Troy Sussman - Babkak
Robert Tripolino-  Omar
George Henare - Sultan

Act 1
Arabian Nights
One Jump Ahead
Proud of You Boy
These Palace Walls
Babkak, Omar, Aladdin, Kassim
A Million Miles Away
Diamond in the Rough
Friend Like Me Genie
Act 2
Prince Ali
A Whole New World
High Adventure
Somebody’s Got Your back
Proud of You Boy - Reprise
Prince Ali -Sultan Reprise
Prince Ali  -Jafar Reprise
Finale Ultimo

Thursday, 13 April 2017

White Rabbit, Red Rabbit, April 12, 2017 ***1/2

By Nassim Soleimanpour, presented by Arts Centre Melbourne in association with Aurora Nova
Arts Centre Melbourne, The Pavilion; 12 monthly performances. (Next performance by John Wood on May 6, 2017) 
Reviewer: Kate Herbert on April 12, 2017 
Stars: ***1/2
 Review also published in Herald Sun online on Thurs April 13, 2017 and later in print. 
 Eddie Perfect
Picture this! You are a well-known actor standing on stage in front of 200 people and you are about to perform a solo show – about which you know absolutely nothing! An Actor’s Nightmare, or an exhilarating, theatrical experience?

Looking both eager and vulnerable, Eddie Perfect opens a large, sealed envelope, withdraws a script and embarks on a ‘cold read’ that is a one-hour performance of White Rabbit, Red Rabbit, an idiosyncratic and challenging play by Iranian writer, Nassim Soleimanpour.

Each month, a different actor will perform Soleimanpour’s experimental piece, but Perfect is the first rabbit in the headlights; a frisson of excitement and trepidation ripples across the audience as he reads his instructions – and ours – from the crisp, new script while he narrates Soleimampour’s disarming story.

I’ll not ruin the experience with spoilers, but suffice to say the performance is often funny, sometimes menacing, always engaging and accessible and it involves some obligatory audience participation.

Soleimanpour addresses us through his ‘dear actor’ who relates a tale about white and red rabbits that crosses borders and languages, making audience members confront their own humanity and consider life, death and freedom.

In a state of cheerful naiveté, Perfect leads us on this emotional and intimate journey that challenges us gently to think about how fortunate we are in our safe country.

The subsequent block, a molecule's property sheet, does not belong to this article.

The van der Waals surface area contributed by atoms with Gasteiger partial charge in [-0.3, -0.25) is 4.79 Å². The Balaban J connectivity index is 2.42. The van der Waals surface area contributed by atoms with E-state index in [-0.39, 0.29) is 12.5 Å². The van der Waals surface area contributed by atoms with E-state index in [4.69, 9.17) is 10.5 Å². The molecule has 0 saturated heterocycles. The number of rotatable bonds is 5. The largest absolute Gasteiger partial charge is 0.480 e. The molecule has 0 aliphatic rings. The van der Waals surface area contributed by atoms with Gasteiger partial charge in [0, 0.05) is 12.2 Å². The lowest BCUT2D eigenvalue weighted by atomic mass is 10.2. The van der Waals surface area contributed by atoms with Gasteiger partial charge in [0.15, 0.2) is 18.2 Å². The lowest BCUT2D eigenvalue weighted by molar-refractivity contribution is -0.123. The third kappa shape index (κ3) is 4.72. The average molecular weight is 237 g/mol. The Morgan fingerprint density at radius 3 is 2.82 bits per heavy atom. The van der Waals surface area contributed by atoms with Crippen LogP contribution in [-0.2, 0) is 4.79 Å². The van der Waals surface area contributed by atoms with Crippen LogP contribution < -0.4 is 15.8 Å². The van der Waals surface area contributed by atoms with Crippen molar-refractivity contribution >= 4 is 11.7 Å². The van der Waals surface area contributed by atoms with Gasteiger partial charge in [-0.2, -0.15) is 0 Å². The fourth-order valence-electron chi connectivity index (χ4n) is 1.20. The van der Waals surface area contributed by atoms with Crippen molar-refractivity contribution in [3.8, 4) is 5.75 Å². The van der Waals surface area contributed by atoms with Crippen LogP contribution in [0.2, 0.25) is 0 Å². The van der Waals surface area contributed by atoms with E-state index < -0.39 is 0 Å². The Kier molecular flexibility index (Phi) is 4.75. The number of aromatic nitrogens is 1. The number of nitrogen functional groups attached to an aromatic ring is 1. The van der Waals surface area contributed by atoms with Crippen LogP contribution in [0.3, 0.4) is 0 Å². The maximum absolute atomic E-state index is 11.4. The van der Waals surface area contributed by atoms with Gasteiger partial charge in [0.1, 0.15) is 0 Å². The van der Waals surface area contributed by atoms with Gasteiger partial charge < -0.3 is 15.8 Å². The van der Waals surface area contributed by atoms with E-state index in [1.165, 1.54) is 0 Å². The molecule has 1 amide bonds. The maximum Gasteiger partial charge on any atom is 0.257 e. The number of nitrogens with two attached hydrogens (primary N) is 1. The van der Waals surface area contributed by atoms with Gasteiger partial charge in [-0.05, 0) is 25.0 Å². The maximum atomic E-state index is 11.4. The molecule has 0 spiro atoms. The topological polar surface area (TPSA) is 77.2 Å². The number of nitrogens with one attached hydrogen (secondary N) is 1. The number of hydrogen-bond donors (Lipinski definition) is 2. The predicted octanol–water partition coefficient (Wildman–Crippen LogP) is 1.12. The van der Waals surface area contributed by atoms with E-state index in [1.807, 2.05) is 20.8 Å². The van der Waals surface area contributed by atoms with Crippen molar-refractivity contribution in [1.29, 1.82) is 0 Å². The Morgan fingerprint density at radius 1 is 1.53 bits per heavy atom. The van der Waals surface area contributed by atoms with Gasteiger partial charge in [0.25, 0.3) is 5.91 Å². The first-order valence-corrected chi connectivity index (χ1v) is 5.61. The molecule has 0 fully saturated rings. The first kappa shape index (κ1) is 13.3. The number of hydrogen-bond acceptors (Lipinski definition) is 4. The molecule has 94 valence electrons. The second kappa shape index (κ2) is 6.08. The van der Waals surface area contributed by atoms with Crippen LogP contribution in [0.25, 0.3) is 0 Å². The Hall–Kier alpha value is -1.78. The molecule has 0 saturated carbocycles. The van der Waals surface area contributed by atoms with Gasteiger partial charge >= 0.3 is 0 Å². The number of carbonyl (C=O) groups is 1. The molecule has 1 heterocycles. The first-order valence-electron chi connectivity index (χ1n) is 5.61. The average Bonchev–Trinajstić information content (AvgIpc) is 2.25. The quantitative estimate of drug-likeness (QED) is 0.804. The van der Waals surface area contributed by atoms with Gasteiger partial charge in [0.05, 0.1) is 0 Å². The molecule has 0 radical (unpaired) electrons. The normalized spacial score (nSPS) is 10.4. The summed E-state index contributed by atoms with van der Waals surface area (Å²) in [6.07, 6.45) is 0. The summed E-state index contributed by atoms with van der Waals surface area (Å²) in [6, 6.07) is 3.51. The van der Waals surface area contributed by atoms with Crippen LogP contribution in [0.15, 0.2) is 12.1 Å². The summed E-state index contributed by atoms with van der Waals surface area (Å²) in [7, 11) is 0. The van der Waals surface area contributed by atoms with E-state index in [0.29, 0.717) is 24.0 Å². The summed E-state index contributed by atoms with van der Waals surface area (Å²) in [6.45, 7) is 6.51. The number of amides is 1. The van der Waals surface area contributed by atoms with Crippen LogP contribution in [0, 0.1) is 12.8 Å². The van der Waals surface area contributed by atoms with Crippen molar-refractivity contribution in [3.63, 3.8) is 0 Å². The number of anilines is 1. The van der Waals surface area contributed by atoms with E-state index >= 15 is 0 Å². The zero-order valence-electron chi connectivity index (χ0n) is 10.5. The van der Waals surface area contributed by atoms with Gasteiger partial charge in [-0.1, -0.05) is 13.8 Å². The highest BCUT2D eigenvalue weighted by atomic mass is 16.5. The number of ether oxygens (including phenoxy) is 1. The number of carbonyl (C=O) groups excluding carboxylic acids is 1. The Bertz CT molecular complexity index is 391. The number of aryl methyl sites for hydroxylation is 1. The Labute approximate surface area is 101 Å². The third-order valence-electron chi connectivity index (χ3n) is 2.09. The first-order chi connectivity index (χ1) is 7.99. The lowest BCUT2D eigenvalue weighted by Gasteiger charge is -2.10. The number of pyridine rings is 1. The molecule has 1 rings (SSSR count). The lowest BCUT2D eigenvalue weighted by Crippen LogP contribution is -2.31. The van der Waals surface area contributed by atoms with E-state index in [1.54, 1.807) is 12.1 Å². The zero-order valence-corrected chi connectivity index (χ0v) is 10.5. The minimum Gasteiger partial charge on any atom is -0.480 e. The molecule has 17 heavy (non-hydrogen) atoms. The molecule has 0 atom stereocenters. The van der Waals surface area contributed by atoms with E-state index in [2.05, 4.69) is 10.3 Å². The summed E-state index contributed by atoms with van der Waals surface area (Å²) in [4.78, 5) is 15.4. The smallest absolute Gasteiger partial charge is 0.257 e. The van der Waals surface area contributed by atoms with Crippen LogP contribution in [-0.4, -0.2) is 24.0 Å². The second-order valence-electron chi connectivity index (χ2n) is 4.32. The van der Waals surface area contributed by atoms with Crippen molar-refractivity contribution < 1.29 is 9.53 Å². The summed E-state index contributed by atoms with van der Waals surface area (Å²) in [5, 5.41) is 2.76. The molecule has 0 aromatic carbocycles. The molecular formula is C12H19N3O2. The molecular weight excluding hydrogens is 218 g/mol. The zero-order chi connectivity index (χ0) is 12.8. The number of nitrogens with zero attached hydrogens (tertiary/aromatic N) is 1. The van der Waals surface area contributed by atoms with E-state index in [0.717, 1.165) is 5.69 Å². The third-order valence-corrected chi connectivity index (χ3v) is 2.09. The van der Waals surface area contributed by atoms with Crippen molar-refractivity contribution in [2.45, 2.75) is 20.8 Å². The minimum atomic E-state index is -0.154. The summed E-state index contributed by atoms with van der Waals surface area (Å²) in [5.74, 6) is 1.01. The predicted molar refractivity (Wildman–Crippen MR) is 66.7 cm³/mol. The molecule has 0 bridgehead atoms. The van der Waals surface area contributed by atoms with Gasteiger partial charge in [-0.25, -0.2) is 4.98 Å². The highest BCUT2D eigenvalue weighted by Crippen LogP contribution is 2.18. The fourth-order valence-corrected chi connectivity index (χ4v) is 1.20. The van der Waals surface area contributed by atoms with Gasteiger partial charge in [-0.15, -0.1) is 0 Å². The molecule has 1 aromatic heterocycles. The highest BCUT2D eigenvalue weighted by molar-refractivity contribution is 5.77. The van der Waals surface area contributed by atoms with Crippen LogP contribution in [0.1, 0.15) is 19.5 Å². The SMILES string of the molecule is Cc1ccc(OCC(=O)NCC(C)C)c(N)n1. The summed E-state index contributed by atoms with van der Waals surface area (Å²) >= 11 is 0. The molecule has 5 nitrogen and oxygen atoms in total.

The play has travelled the world without its writer who is forbidden to leave Iran, but Soleimanpour seems eerily present throughout the show.

White Rabbit, Red Rabbit will be different every month, and the next actor to take up this unknown script written by a distant writer will be John Wood on May 6, 2017.

By Kate Herbert
  Eddie Perfect with audience members

Friday, 10 March 2017

Faith Healer, March 9, 2017 ****

By Brian Friel, a Belvoir production, presented by Melbourne Theatre Company
Southbank Theatre, The Sumner, until April 8, 2017 
Reviewer: Kate Herbert 
Stars: ****
Coin Friels as Frank Hardy in Faith Healer Belvoir/ MTC 

Memory may be unreliable, but the troubled characters in Irish playwright Brian Friel’s challenging and moving play, Faith Healer, reframe their memories of a shared past to suit their own needs.

In this enthralling production, with its captivating performances and assured, unobtrusive direction by the inimitable Judy Davis, Colin Friels is compelling as Francis (Frank) Hardy, an itinerant, Irish faith healer with erratic – but sometimes formidable and miraculous – healing powers.

For decades, Frank toured his ‘show’ in a ramshackle van to small, UK towns, accompanied by his loyal support team: Grace (Alison Whyte), his beleaguered, long-term mistress, and Teddy (Paul Blackwell), his relentlessly cheery and tenacious, cockney manager.